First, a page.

My name is Dagmawi Haile-Leul. I transferred to Seattle Pacific University as a junior, and will graduate in 2013. But even before I came to SPU, I began working to address youth violence in Seattle.
Six years ago, I began an annual basketball tournament ― Hoops 4 Hope ― to gather youth from all parts of town. By using athletics, Hoops 4 Hope raises awareness about gun violence with the help of guest speakers, an eight-team basketball tournament, father/son and mother/daughter sports, and dance crews. It's fun with a serious purpose.
In August 2012, speakers include Tali Hairston, director of the John Perkins Center at SPU, KUBE 93 radio personality Eddie Francis, Larry Gossett, council chair and councilman for King County’s second district, and many others. Young people have opportunities to be involved in something negative; this tournament gives them an open door to something positive.
My inspiration was personal. My cousin, Yonas, was a victim of gun violence when a stray bullet fired during a drive-by shooting changed his life forever. Now, over the past four years, we have raised over $20,000 for victims of gun violence. We have even created a scholarship foundation for under-represented teens who wish to pursue higher education. Hoops 4 Hope works to keep kids from becoming victims.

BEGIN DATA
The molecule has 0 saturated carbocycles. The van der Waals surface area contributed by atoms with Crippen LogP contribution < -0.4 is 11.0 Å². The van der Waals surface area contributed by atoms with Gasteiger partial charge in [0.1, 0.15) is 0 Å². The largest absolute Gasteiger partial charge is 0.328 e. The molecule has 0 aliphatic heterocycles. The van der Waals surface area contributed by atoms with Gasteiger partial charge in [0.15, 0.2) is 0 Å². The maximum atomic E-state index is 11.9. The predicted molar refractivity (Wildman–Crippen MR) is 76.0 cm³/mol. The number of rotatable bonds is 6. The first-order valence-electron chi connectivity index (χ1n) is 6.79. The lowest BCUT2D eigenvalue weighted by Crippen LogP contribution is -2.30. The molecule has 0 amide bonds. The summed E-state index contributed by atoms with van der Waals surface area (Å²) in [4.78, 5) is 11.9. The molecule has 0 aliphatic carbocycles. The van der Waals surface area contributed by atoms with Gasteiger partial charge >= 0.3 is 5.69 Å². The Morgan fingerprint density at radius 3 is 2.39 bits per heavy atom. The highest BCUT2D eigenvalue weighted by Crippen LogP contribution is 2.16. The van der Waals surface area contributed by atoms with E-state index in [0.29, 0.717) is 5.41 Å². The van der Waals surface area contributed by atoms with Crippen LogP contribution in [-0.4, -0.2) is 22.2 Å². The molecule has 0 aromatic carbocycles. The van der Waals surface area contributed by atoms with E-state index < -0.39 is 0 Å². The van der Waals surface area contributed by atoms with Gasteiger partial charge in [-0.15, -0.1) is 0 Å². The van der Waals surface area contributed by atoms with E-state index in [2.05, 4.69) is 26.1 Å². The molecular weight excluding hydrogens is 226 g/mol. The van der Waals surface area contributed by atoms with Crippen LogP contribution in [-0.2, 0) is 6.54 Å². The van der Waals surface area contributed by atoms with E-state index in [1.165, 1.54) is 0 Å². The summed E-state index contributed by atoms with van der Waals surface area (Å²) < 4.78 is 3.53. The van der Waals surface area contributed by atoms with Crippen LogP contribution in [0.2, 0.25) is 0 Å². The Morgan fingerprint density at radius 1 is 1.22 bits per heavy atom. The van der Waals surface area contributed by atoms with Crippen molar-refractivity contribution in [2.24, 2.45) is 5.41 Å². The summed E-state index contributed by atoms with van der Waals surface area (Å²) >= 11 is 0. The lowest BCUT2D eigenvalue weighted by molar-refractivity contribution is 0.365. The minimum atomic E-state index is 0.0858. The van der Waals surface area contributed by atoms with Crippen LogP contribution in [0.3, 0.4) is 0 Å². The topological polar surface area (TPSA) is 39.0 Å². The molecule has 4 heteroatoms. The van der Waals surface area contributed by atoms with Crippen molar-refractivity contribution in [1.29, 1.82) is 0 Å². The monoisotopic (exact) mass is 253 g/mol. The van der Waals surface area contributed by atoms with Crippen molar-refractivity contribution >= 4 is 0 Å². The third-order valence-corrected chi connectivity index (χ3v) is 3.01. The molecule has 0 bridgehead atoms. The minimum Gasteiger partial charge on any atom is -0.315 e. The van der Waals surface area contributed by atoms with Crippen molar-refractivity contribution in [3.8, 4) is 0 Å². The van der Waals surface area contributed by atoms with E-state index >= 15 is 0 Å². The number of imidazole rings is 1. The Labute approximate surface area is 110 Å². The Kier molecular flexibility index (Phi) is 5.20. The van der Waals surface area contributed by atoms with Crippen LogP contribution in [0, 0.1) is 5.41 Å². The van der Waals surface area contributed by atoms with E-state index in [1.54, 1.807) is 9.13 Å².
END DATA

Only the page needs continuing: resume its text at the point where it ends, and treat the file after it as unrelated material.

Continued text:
I transferred to Seattle Pacific from Xavier University because I fell in the love with the vision "Engaging the culture, and changing the world." Although I’m a Global Development major, I took the business class “Social Venture Planning,” and had the honor to work with Dr. Don Summers, an SPU executive in residence. He truly inspired me to see that class as an opportunity to create a professional plan to carry out in real life. Through countless late nights working on it, and with Dr. Summers’ reviews and revisions, I am finally proud to present our work to SPU, to Seattle, and to the world.
Dr. Summers passed away in March 2012, but he sparked a flame in me for passionate service. He shared his wealth of experience and had a willingness to form a relationship in a classroom setting. I will never forget him or his legacy. As a first generation Ethiopian-American, I see the potential for a blend of cultures being engaged and the world being changed.
On August 18, 2012, we expect up to 1,000 guests on hand to support this cause. This will be our first year at SPU and with Dr. Summers watching from heaven, along with 25 victims of gun violence already this year in Seattle, we are dedicated to making them proud!